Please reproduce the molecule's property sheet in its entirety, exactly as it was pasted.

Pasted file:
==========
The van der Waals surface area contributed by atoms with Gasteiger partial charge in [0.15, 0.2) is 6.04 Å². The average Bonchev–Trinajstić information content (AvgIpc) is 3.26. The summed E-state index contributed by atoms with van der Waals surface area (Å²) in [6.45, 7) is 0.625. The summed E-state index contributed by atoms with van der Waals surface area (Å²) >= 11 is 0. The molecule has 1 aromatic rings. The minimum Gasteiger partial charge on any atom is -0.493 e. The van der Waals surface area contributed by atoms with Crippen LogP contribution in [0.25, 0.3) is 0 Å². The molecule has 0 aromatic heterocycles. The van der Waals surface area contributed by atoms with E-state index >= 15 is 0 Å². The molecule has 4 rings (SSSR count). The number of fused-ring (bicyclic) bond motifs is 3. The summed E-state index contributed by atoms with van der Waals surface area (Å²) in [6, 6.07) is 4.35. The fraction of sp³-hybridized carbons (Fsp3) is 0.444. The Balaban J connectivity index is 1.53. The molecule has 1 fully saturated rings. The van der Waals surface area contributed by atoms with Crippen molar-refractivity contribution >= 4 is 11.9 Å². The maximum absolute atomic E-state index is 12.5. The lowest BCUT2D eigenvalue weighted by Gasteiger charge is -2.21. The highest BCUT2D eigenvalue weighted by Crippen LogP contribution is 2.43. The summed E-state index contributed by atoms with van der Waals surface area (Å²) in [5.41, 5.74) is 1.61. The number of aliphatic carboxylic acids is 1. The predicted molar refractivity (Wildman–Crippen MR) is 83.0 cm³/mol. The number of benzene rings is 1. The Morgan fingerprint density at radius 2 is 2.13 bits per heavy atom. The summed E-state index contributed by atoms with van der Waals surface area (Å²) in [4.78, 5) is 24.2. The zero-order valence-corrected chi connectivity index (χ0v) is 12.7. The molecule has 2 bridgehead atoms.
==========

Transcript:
The van der Waals surface area contributed by atoms with Gasteiger partial charge in [0.15, 0.2) is 6.04 Å². The average Bonchev–Trinajstić information content (AvgIpc) is 3.26. The summed E-state index contributed by atoms with van der Waals surface area (Å²) in [6.45, 7) is 0.625. The summed E-state index contributed by atoms with van der Waals surface area (Å²) >= 11 is 0. The molecule has 1 aromatic rings. The minimum Gasteiger partial charge on any atom is -0.493 e. The van der Waals surface area contributed by atoms with Crippen LogP contribution in [0.25, 0.3) is 0 Å². The molecule has 0 aromatic heterocycles. The van der Waals surface area contributed by atoms with E-state index >= 15 is 0 Å². The molecule has 4 rings (SSSR count). The number of fused-ring (bicyclic) bond motifs is 3. The summed E-state index contributed by atoms with van der Waals surface area (Å²) in [6, 6.07) is 4.35. The fraction of sp³-hybridized carbons (Fsp3) is 0.444. The Balaban J connectivity index is 1.53. The molecule has 1 fully saturated rings. The van der Waals surface area contributed by atoms with Crippen molar-refractivity contribution >= 4 is 11.9 Å². The maximum absolute atomic E-state index is 12.5. The lowest BCUT2D eigenvalue weighted by Gasteiger charge is -2.21. The highest BCUT2D eigenvalue weighted by Crippen LogP contribution is 2.43. The summed E-state index contributed by atoms with van der Waals surface area (Å²) in [5.41, 5.74) is 1.61. The number of aliphatic carboxylic acids is 1. The predicted molar refractivity (Wildman–Crippen MR) is 83.0 cm³/mol. The number of benzene rings is 1. The Morgan fingerprint density at radius 2 is 2.13 bits per heavy atom. The summed E-state index contributed by atoms with van der Waals surface area (Å²) in [4.78, 5) is 24.2. The zero-order valence-corrected chi connectivity index (χ0v) is 12.7. The molecule has 2 bridgehead atoms.